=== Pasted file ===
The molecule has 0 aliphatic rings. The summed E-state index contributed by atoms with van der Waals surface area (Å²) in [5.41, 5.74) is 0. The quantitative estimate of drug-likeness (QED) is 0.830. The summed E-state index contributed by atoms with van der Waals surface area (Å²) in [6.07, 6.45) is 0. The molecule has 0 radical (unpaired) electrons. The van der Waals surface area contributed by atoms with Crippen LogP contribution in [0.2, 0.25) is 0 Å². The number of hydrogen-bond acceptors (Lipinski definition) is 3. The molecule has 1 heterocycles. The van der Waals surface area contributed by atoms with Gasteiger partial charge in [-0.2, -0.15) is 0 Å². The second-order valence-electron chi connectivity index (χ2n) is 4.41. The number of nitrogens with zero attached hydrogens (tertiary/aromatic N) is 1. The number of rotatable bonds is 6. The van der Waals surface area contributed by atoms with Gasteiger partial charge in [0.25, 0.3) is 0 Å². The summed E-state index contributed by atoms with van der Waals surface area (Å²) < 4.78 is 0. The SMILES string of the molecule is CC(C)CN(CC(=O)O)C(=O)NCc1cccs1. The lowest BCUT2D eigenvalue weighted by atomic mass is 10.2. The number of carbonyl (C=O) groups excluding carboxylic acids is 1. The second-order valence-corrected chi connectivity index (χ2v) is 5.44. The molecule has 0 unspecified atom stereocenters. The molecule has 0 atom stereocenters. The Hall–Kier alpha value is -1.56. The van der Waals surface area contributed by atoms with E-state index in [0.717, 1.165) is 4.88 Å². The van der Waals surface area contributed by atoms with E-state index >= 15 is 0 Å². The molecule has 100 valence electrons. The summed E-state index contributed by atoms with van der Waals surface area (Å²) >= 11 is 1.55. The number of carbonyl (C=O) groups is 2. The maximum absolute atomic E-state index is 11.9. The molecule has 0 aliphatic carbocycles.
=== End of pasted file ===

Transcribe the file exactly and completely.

The molecule has 0 aliphatic rings. The summed E-state index contributed by atoms with van der Waals surface area (Å²) in [5.41, 5.74) is 0. The quantitative estimate of drug-likeness (QED) is 0.830. The summed E-state index contributed by atoms with van der Waals surface area (Å²) in [6.07, 6.45) is 0. The molecule has 0 radical (unpaired) electrons. The van der Waals surface area contributed by atoms with Crippen LogP contribution in [0.2, 0.25) is 0 Å². The number of hydrogen-bond acceptors (Lipinski definition) is 3. The molecule has 1 heterocycles. The van der Waals surface area contributed by atoms with Gasteiger partial charge in [-0.2, -0.15) is 0 Å². The second-order valence-electron chi connectivity index (χ2n) is 4.41. The number of nitrogens with zero attached hydrogens (tertiary/aromatic N) is 1. The number of rotatable bonds is 6. The van der Waals surface area contributed by atoms with Gasteiger partial charge in [0.25, 0.3) is 0 Å². The summed E-state index contributed by atoms with van der Waals surface area (Å²) < 4.78 is 0. The SMILES string of the molecule is CC(C)CN(CC(=O)O)C(=O)NCc1cccs1. The lowest BCUT2D eigenvalue weighted by atomic mass is 10.2. The number of carbonyl (C=O) groups excluding carboxylic acids is 1. The second-order valence-corrected chi connectivity index (χ2v) is 5.44. The molecule has 0 unspecified atom stereocenters. The molecule has 0 atom stereocenters. The Hall–Kier alpha value is -1.56. The van der Waals surface area contributed by atoms with E-state index in [0.717, 1.165) is 4.88 Å². The van der Waals surface area contributed by atoms with E-state index >= 15 is 0 Å². The molecule has 100 valence electrons. The summed E-state index contributed by atoms with van der Waals surface area (Å²) >= 11 is 1.55. The number of carbonyl (C=O) groups is 2. The maximum absolute atomic E-state index is 11.9. The molecule has 0 aliphatic carbocycles.